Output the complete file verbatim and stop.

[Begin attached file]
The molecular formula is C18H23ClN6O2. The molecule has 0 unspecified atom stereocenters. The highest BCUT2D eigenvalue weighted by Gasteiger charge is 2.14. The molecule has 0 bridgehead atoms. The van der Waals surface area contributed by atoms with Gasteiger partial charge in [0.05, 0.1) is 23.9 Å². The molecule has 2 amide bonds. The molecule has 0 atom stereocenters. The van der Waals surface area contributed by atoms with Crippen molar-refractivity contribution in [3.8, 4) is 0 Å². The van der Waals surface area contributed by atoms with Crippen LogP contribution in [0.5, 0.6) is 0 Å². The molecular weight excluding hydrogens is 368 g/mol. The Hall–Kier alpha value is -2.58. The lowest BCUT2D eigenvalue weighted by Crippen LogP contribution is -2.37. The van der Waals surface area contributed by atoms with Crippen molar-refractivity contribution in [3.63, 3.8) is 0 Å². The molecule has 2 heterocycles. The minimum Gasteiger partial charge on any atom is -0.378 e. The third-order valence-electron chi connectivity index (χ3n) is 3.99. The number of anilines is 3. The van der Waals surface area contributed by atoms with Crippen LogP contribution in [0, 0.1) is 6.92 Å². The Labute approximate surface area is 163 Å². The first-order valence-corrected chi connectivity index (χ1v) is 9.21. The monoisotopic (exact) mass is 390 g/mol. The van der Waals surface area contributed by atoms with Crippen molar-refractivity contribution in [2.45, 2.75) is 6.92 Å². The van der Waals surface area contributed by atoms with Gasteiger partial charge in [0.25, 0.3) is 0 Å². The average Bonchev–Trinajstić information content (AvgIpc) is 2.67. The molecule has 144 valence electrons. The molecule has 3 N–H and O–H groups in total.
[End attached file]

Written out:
The molecular formula is C18H23ClN6O2. The molecule has 0 unspecified atom stereocenters. The highest BCUT2D eigenvalue weighted by Gasteiger charge is 2.14. The molecule has 0 bridgehead atoms. The van der Waals surface area contributed by atoms with Gasteiger partial charge in [0.05, 0.1) is 23.9 Å². The molecule has 2 amide bonds. The molecule has 0 atom stereocenters. The van der Waals surface area contributed by atoms with Crippen molar-refractivity contribution in [3.8, 4) is 0 Å². The van der Waals surface area contributed by atoms with Crippen LogP contribution in [0.5, 0.6) is 0 Å². The molecular weight excluding hydrogens is 368 g/mol. The Hall–Kier alpha value is -2.58. The lowest BCUT2D eigenvalue weighted by Crippen LogP contribution is -2.37. The van der Waals surface area contributed by atoms with Crippen molar-refractivity contribution in [3.63, 3.8) is 0 Å². The molecule has 2 heterocycles. The minimum Gasteiger partial charge on any atom is -0.378 e. The third-order valence-electron chi connectivity index (χ3n) is 3.99. The number of anilines is 3. The van der Waals surface area contributed by atoms with Crippen LogP contribution in [0, 0.1) is 6.92 Å². The Labute approximate surface area is 163 Å². The first-order valence-corrected chi connectivity index (χ1v) is 9.21. The monoisotopic (exact) mass is 390 g/mol. The van der Waals surface area contributed by atoms with Crippen molar-refractivity contribution in [2.45, 2.75) is 6.92 Å². The van der Waals surface area contributed by atoms with Gasteiger partial charge in [0.25, 0.3) is 0 Å². The average Bonchev–Trinajstić information content (AvgIpc) is 2.67. The molecule has 144 valence electrons. The molecule has 3 N–H and O–H groups in total.